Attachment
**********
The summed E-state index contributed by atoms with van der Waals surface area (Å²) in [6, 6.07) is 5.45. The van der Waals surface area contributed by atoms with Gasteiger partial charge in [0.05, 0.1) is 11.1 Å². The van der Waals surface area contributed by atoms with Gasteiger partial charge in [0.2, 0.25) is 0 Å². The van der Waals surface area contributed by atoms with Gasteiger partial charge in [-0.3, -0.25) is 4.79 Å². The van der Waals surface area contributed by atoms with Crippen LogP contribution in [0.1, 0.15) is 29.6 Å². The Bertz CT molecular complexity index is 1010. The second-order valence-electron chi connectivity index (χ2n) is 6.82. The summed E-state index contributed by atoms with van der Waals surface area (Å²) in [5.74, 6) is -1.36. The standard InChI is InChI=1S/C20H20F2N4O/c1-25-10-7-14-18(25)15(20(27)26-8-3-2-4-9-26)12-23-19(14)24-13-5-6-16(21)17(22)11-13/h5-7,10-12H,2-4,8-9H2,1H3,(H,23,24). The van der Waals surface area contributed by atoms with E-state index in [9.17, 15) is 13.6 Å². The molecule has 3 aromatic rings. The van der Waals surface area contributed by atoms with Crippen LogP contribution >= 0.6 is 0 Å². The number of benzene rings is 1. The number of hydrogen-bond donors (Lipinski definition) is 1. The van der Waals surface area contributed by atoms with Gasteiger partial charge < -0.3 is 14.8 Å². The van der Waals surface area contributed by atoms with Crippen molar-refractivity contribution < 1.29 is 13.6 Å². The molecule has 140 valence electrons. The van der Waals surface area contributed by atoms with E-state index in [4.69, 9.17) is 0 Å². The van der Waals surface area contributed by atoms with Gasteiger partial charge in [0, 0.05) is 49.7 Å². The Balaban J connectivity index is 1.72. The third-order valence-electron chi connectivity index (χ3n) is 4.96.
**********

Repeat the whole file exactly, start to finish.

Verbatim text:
The summed E-state index contributed by atoms with van der Waals surface area (Å²) in [6, 6.07) is 5.45. The van der Waals surface area contributed by atoms with Gasteiger partial charge in [0.05, 0.1) is 11.1 Å². The van der Waals surface area contributed by atoms with Gasteiger partial charge in [0.2, 0.25) is 0 Å². The van der Waals surface area contributed by atoms with Gasteiger partial charge in [-0.3, -0.25) is 4.79 Å². The van der Waals surface area contributed by atoms with Crippen LogP contribution in [0.1, 0.15) is 29.6 Å². The Bertz CT molecular complexity index is 1010. The second-order valence-electron chi connectivity index (χ2n) is 6.82. The summed E-state index contributed by atoms with van der Waals surface area (Å²) in [5.74, 6) is -1.36. The standard InChI is InChI=1S/C20H20F2N4O/c1-25-10-7-14-18(25)15(20(27)26-8-3-2-4-9-26)12-23-19(14)24-13-5-6-16(21)17(22)11-13/h5-7,10-12H,2-4,8-9H2,1H3,(H,23,24). The van der Waals surface area contributed by atoms with E-state index in [9.17, 15) is 13.6 Å². The molecule has 3 aromatic rings. The van der Waals surface area contributed by atoms with Crippen LogP contribution >= 0.6 is 0 Å². The number of benzene rings is 1. The number of hydrogen-bond donors (Lipinski definition) is 1. The van der Waals surface area contributed by atoms with Gasteiger partial charge < -0.3 is 14.8 Å². The van der Waals surface area contributed by atoms with Crippen molar-refractivity contribution < 1.29 is 13.6 Å². The molecule has 140 valence electrons. The van der Waals surface area contributed by atoms with E-state index in [4.69, 9.17) is 0 Å². The van der Waals surface area contributed by atoms with Gasteiger partial charge in [0, 0.05) is 49.7 Å². The Balaban J connectivity index is 1.72. The third-order valence-electron chi connectivity index (χ3n) is 4.96.